Reloading the page that we have open on //localhost:3000/characters will return an exciting "[]", but that's great! It just means that the GET request is returning an empty array because the database is empty. Good job!

Wiring the Front End and Back End

Let's return to our client! In a command line at the mevn-character-generator/client directory, install Axios:

npm install --save axios

Axios allows us to make HTTP requests from within our client. If you're interested, you can read more about how it works with Vue here.

Back in our /client/src/components/CharacterViewer.vue file, we need to make GET requests to the server so that we can pull characters from the database, and we'll do so using Axios:

Character Viewer

{{characters}}

import axios from 'axios' export default { name: 'CharacterViewer', data: function () { return { characters: null } }, methods: { getCharacters: function () { axios .get('//localhost:3000/characters') .then(response => (this.characters = response.data)) } }, mounted: function () { this.getCharacters(); } }

In the script section, we've created a data variable called "characters", which starts out as "null."  

In our "methods" object, which is where Vue stores functions that you can use throughout your component, we've created a "getCharacters()" function. "getCharacters()" will call Axios to GET the //localhost:3000/characters endpoint and store the data of its response in the "characters" variable.  

When the component is mounted for the first time, it will run "getCharacters()" to GET all characters from the database and display them within the HTML in the template section above.

We still won't see anything exciting on our client page (still rendering at //localhost:8080 or 8081) because we haven't added any characters to the database yet.

Pro tip! If you're nervous about this step and not sure if things are working correctly, you can use a third party app like Postman to make HTTP requests to an API without having to first wire up your client.

Let's jump back to our /server/characters.js router and add logic for a POST request:

const express = require('express'); const router = express.Router(); const Character = require('./Character'); router.get('/', async (req, res) => { try { const characters = await Character.find(); res.json(characters); } catch (err) { res.status(500).json({ message: err.message }); } }); router.post('/', async (req, res) => { const character = new Character({ name: req.body.name, profession: req.body.profession }); try { const newCharacter = await character.save(); res.status(201).json(newCharacter); } catch (err) { res.status(400).json({ message: err.message }); } }); module.exports = router;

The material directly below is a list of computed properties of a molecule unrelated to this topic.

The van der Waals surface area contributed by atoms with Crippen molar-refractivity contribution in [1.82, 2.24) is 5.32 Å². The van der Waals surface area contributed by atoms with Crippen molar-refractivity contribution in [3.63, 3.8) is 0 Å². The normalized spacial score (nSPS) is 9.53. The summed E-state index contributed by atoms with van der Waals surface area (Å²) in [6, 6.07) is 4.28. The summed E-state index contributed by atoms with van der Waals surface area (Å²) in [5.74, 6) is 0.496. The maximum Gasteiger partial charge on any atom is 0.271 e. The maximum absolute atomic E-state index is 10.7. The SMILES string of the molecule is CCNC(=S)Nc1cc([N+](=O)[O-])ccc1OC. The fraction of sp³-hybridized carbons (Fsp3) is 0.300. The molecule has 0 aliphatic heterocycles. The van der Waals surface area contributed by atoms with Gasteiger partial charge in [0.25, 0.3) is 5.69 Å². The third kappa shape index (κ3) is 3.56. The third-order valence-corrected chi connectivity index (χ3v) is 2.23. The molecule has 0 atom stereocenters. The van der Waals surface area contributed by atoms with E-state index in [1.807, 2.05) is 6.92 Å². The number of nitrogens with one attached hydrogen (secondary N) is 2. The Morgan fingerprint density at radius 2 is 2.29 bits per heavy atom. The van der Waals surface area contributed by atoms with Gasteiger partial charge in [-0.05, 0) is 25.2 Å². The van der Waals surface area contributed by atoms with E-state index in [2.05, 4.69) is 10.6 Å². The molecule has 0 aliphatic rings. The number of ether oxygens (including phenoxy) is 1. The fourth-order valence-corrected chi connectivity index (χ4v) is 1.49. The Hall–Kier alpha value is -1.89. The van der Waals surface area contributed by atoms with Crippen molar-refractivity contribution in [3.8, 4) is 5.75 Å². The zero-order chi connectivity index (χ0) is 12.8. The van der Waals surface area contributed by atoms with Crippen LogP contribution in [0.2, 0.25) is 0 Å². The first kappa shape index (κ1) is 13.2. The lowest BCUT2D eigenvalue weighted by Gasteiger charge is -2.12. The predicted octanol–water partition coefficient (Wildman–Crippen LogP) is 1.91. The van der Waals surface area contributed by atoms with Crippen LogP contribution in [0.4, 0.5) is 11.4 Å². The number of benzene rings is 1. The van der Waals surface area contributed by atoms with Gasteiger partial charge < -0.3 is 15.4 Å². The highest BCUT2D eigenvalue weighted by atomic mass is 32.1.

Below the GET request, we've added an asynchronous POST function that creates a "character," which is a new copy of the Character.js Mongoose schema. The request that comes to the server should include a "name" and "profession" in the body, which should be saved into the database as a "newCharacter" and returned as the JSON response with a 201 success.

If there's an error, the server should send it up the chain with a status of 400.

Crazily enough, this code is all we need to wrap up the back end of our app. If we head to our /client/src/components/CharacterCreator.vue file, we can tie everything together:

Character Creator

Character Name:

Character Profession: Mage Thief Warrior

Create Character import axios from 'axios'; export default { name: 'CharacterCreator', data: function () { return { name: null, profession: null } }, methods: { postCharacter: function () { axios .post('//localhost:3000/characters', { name: this.name, profession: this.profession }); } } }

We've added a "postCharacter()" function to the CharacterCreator.vue component, which will send a POST request to //localhost:3000/characters endpoint with a "name" and "profession" in the body.